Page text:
Interview with Tomáš Sovinec

Tomáš Sovinec has a degree in German and Croatian studies, a PhD in Translation and Interpretation from the Faculty of Arts of the Comenius University in Bratislava, Slovakia. His research is focused on Translation Studies, in particular on simultaneous interpreting from an interdisciplinary point of view. He is currently a member of a team of researchers working on the project Transius, which is focused on Legal Translation from and into less frequent languages, with special relation to Slovak as source and target language. He has been working as a freelance interpreter and translator since 2002. He has interpreted for political leaders such as Angela Merkel, Martin Schulz or Andrej Kiska in his home country and abroad, and has also worked in business and NGO settings, among others. Since 2007, he works as an assistant lecturer at the Department of German, Dutch and Scandinavian Studies of the Faculty of Arts of the Comenius University in Bratislava.

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  1. You are an academic at Comenius University in Bratislava, where you teach translation of technical texts, as well as consecutive and simultaneous interpreting. How do you prepare your students to cope with such a diversity of terminological demands in various fields?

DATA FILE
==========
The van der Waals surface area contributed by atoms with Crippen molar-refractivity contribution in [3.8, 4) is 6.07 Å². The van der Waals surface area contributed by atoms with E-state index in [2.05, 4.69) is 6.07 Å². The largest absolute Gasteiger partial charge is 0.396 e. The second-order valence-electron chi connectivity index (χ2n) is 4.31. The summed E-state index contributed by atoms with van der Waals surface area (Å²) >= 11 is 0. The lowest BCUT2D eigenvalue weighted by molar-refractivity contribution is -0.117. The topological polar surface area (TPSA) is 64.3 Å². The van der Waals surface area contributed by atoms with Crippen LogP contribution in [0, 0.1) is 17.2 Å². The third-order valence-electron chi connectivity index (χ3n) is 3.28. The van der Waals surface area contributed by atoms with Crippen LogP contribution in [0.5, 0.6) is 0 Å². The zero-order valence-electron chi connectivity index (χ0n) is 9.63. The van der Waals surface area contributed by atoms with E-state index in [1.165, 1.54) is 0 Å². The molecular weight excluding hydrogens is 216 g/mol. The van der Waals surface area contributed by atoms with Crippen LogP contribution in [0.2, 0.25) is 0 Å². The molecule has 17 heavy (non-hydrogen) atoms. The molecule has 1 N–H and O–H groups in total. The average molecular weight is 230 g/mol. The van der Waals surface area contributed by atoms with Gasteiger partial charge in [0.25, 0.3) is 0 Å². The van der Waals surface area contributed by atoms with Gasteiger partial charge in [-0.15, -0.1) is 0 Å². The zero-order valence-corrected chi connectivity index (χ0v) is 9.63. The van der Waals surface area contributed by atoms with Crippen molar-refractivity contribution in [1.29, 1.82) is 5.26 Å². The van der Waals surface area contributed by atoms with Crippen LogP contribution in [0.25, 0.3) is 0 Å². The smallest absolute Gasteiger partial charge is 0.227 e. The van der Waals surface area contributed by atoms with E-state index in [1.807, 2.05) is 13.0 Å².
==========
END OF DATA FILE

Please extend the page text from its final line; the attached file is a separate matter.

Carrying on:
Yes, I am an assistant professor at the Department of German, Dutch and Scandinavian Studies, teaching the courses you have mentioned. In my courses I try to unveil the world of real texts, which I have already translated, and I also share with my students the methods I use to cope with the challenge of translating technical texts. I work with them on various topics and try to be not only a teacher but also an adviser and a partner for them. I try to explain to the students how to deal with various challenges that may occur when translating this kind of text, which is not always easy because they have not yet had experience with this type of translation. But to come back to your question, various fields require specialised glossaries, which are very closely connected with the word ‘terminology’. It is therefore crucial to have the correct terminology at hand. The students have to be able to prepare their own glossaries by using dictionaries, terminological databases, etc.

  1. You also work as an interpreter. Does terminology play a role in the preparation for interpreting? Do you prepare a special terminological list beforehand?

I would say that terminology, together with a very good knowledge of the culture and customs of your client, is one of the most important things when interpreting. I always prepare a glossary. Even when I am already familiar with the topic, I always compile a special glossary or update the existing one. In our jargon we call this a ‘crutch’, which helps us to manage various challenging situations that occur during every interpreting task.